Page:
R: clattering dice "13, got it."

GM: "You succeed"

[3 hours later, the paladin falls to the ground with 0 HP]

P[aladin]: "Ok, did my job. You finish the Dragon for me..."

R: "I don't think you are out of combat yet. That healing gem..."

P: "The one you stole and our PCs don't know about?"

R: points to the slip of paper "Yes, that one. It's in your pocket."

GM: nods

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  • \$\begingroup\$ @NautArch yes. It worked great in various games (Pathfinder, WoD & TDE) as long as it was made consistently and everybody was ok with knowing that people didn't need to know everything. \$\endgroup\$ – Trish Feb 26 at 14:20
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What I did

I am currently playing a similar character, except mine is a secret operative for the other side of the war with orders to assassinate a particular officer, rather than a serial killer. I took the approach of creating an alter-ego for my cover RP, and also creating a "real" personality/voice for my actual character. I also opted for doing all of my sneaking off screen. I usually have a conversation with my DM the following day to handle what I did, this usually involves any necessary rolls.

Additionally, if I want to do something secretly during a session, I text my DM who knows that I may text him with a secret action. He will usually quickly text back what roll he wants, I roll and relay my roll, then depending on the action he either says "you succeed/fail" or he will work it into the narrative. It is working out extremely well and is very fun for me, and also very fun for my DM who was actually hoping someone would want to play a double agent. It does require a TON of communication and also trust on the DM's part that you won't do something to horribly derail the campaign or get the party in trouble.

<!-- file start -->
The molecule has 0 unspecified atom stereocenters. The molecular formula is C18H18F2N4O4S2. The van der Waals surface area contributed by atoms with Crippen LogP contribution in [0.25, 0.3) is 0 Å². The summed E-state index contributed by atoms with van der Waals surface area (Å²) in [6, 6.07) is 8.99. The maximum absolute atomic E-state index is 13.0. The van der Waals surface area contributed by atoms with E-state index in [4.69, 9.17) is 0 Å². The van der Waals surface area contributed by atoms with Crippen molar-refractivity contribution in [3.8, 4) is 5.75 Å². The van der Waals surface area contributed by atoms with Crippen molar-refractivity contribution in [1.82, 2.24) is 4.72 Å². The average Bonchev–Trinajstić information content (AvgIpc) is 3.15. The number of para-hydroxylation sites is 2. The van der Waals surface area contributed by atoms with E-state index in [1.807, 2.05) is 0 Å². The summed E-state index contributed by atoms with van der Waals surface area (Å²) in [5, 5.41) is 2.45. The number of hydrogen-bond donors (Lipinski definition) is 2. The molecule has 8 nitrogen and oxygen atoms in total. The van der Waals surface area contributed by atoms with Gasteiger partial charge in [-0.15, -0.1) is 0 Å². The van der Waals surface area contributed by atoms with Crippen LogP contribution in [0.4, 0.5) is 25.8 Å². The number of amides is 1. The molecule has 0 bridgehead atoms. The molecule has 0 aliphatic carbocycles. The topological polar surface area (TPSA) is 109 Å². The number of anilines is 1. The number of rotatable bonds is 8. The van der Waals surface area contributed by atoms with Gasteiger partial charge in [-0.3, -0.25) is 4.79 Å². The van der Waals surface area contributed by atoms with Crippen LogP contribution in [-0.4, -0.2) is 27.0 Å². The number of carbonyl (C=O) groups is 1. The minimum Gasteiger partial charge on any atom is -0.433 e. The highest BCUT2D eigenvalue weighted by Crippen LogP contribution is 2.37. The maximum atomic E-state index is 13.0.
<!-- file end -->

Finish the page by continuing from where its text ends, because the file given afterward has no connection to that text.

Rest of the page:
Work very closely with your DM

Any time you want to do secretive things (like being a secret serial killer) you need to work very closely with your DM and check before-hand to make sure your DM is ok with it. Keeping it off screen is a great way to handle it, and can even add a great element of surprise for the rest of your group when your actions begin to have consequences, but if you keep it from your DM then it didn't really happen.

DM's word is law.

Manage your expectations

While you think the idea is great, your DM might not really be into it. They might have reservations or not want to risk you messing up the campaign with a stupid action. If you try to do something that concerns them they might say "no". You will have to be prepared to be denied doing something you want to. Also, your off-screen actions will have on-screen consequences. Be fully prepared to be targeted, arrested, or even killed. At the end of the day, the campaign is for all the players and the DM, not just for you.

Lastly, some characters must end

With a secret character like this it is likely that you will be found out at some point. If this happens and nobody else at the table (DM included) seems to be enjoying playing with your character anymore, hang up your hat. Have the character die, run away, whatever, but don't sacrifice the fun of the party for a character that is likely to get the party killed or is taking away fun for the rest of the table.

That isn't to say immediately give it up....there are some great RP and character development opportunities hiding behind being caught at being a serial killer. If they discover it late enough, the party might even vouch for you or try to help you. I love some good RP driven character development. My point is at the end of the day you are all [hopefully] friends getting together to have fun. Pay attention to the mood of the party. If you are the only one having fun, you need to rethink your strategy.